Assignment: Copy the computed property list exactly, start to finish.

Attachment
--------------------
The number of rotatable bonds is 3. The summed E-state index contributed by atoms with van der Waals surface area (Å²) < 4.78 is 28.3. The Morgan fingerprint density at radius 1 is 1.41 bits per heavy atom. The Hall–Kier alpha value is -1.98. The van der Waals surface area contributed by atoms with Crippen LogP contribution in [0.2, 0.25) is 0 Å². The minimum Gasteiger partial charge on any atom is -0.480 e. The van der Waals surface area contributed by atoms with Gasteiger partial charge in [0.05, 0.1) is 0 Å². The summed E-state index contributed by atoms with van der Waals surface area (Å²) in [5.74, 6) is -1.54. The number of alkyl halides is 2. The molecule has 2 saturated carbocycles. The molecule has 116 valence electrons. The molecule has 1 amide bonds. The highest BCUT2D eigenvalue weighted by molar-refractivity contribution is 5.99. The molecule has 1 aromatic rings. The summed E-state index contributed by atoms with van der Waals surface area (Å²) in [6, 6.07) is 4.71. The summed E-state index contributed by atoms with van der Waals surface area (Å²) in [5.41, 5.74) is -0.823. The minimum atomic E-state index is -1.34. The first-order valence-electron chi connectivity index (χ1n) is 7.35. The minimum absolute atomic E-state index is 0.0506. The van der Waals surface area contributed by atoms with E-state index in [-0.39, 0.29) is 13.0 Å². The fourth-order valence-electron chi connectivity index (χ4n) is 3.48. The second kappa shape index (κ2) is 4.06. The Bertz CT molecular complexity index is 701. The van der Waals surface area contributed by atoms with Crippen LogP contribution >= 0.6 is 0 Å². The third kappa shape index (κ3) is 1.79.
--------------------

The number of rotatable bonds is 3. The summed E-state index contributed by atoms with van der Waals surface area (Å²) < 4.78 is 28.3. The Morgan fingerprint density at radius 1 is 1.41 bits per heavy atom. The Hall–Kier alpha value is -1.98. The van der Waals surface area contributed by atoms with Crippen LogP contribution in [0.2, 0.25) is 0 Å². The minimum Gasteiger partial charge on any atom is -0.480 e. The van der Waals surface area contributed by atoms with Gasteiger partial charge in [0.05, 0.1) is 0 Å². The summed E-state index contributed by atoms with van der Waals surface area (Å²) in [5.74, 6) is -1.54. The number of alkyl halides is 2. The molecule has 2 saturated carbocycles. The molecule has 116 valence electrons. The molecule has 1 amide bonds. The highest BCUT2D eigenvalue weighted by molar-refractivity contribution is 5.99. The molecule has 1 aromatic rings. The summed E-state index contributed by atoms with van der Waals surface area (Å²) in [6, 6.07) is 4.71. The summed E-state index contributed by atoms with van der Waals surface area (Å²) in [5.41, 5.74) is -0.823. The minimum atomic E-state index is -1.34. The first-order valence-electron chi connectivity index (χ1n) is 7.35. The minimum absolute atomic E-state index is 0.0506. The van der Waals surface area contributed by atoms with E-state index in [-0.39, 0.29) is 13.0 Å². The fourth-order valence-electron chi connectivity index (χ4n) is 3.48. The second kappa shape index (κ2) is 4.06. The Bertz CT molecular complexity index is 701. The van der Waals surface area contributed by atoms with Crippen LogP contribution >= 0.6 is 0 Å². The third kappa shape index (κ3) is 1.79.